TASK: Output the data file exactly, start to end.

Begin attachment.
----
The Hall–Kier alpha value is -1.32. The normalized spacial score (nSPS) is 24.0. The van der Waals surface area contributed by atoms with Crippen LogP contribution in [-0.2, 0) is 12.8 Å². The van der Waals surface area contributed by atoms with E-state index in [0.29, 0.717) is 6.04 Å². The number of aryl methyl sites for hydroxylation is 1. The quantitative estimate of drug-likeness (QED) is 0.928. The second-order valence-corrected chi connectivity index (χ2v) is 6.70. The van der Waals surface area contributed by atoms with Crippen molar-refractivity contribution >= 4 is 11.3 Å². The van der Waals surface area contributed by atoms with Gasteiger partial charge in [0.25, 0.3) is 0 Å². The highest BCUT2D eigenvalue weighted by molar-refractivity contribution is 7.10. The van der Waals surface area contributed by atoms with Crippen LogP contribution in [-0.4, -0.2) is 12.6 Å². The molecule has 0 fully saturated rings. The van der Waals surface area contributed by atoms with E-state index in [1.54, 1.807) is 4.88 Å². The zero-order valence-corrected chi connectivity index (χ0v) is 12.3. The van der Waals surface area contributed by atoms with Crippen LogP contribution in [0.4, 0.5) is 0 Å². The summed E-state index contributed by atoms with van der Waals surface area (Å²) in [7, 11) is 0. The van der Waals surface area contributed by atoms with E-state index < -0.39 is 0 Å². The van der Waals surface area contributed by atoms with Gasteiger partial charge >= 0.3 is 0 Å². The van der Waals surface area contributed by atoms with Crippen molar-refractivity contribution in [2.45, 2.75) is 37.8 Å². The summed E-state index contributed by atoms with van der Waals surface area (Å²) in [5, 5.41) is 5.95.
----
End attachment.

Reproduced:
The Hall–Kier alpha value is -1.32. The normalized spacial score (nSPS) is 24.0. The van der Waals surface area contributed by atoms with Crippen LogP contribution in [-0.2, 0) is 12.8 Å². The van der Waals surface area contributed by atoms with E-state index in [0.29, 0.717) is 6.04 Å². The number of aryl methyl sites for hydroxylation is 1. The quantitative estimate of drug-likeness (QED) is 0.928. The second-order valence-corrected chi connectivity index (χ2v) is 6.70. The van der Waals surface area contributed by atoms with Crippen molar-refractivity contribution >= 4 is 11.3 Å². The van der Waals surface area contributed by atoms with Gasteiger partial charge in [0.25, 0.3) is 0 Å². The highest BCUT2D eigenvalue weighted by molar-refractivity contribution is 7.10. The van der Waals surface area contributed by atoms with Crippen LogP contribution in [-0.4, -0.2) is 12.6 Å². The molecule has 0 fully saturated rings. The van der Waals surface area contributed by atoms with E-state index in [1.54, 1.807) is 4.88 Å². The zero-order valence-corrected chi connectivity index (χ0v) is 12.3. The van der Waals surface area contributed by atoms with Crippen LogP contribution in [0.4, 0.5) is 0 Å². The summed E-state index contributed by atoms with van der Waals surface area (Å²) in [7, 11) is 0. The van der Waals surface area contributed by atoms with E-state index < -0.39 is 0 Å². The van der Waals surface area contributed by atoms with Gasteiger partial charge >= 0.3 is 0 Å². The van der Waals surface area contributed by atoms with Crippen molar-refractivity contribution in [2.45, 2.75) is 37.8 Å². The summed E-state index contributed by atoms with van der Waals surface area (Å²) in [5, 5.41) is 5.95.